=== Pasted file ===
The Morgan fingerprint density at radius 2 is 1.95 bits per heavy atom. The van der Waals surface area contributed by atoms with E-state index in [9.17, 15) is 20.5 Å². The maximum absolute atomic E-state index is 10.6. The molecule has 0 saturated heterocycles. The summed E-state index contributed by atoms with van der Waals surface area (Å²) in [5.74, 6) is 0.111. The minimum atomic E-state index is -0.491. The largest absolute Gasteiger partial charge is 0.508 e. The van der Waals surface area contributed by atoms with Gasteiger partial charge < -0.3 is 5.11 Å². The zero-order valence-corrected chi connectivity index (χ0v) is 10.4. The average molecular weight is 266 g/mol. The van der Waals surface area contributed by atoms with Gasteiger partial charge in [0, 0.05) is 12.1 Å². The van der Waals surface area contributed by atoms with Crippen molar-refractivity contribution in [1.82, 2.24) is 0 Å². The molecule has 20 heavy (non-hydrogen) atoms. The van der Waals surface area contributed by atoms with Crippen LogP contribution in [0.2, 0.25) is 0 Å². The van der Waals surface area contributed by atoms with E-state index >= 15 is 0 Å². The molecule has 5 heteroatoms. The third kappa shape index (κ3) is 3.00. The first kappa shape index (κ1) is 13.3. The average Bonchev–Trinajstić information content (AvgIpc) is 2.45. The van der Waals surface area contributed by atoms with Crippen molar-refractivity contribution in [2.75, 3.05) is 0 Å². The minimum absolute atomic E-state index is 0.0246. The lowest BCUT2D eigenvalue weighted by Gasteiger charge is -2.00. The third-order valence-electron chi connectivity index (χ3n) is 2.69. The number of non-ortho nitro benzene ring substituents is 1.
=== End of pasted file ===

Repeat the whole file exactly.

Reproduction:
The Morgan fingerprint density at radius 2 is 1.95 bits per heavy atom. The van der Waals surface area contributed by atoms with E-state index in [9.17, 15) is 20.5 Å². The maximum absolute atomic E-state index is 10.6. The molecule has 0 saturated heterocycles. The summed E-state index contributed by atoms with van der Waals surface area (Å²) in [5.74, 6) is 0.111. The minimum atomic E-state index is -0.491. The largest absolute Gasteiger partial charge is 0.508 e. The van der Waals surface area contributed by atoms with Gasteiger partial charge < -0.3 is 5.11 Å². The zero-order valence-corrected chi connectivity index (χ0v) is 10.4. The average molecular weight is 266 g/mol. The van der Waals surface area contributed by atoms with Gasteiger partial charge in [0, 0.05) is 12.1 Å². The van der Waals surface area contributed by atoms with Crippen molar-refractivity contribution in [1.82, 2.24) is 0 Å². The molecule has 20 heavy (non-hydrogen) atoms. The van der Waals surface area contributed by atoms with Crippen LogP contribution in [0.2, 0.25) is 0 Å². The van der Waals surface area contributed by atoms with E-state index >= 15 is 0 Å². The molecule has 5 heteroatoms. The third kappa shape index (κ3) is 3.00. The first kappa shape index (κ1) is 13.3. The average Bonchev–Trinajstić information content (AvgIpc) is 2.45. The van der Waals surface area contributed by atoms with Crippen molar-refractivity contribution in [2.75, 3.05) is 0 Å². The minimum absolute atomic E-state index is 0.0246. The lowest BCUT2D eigenvalue weighted by Gasteiger charge is -2.00. The third-order valence-electron chi connectivity index (χ3n) is 2.69. The number of non-ortho nitro benzene ring substituents is 1.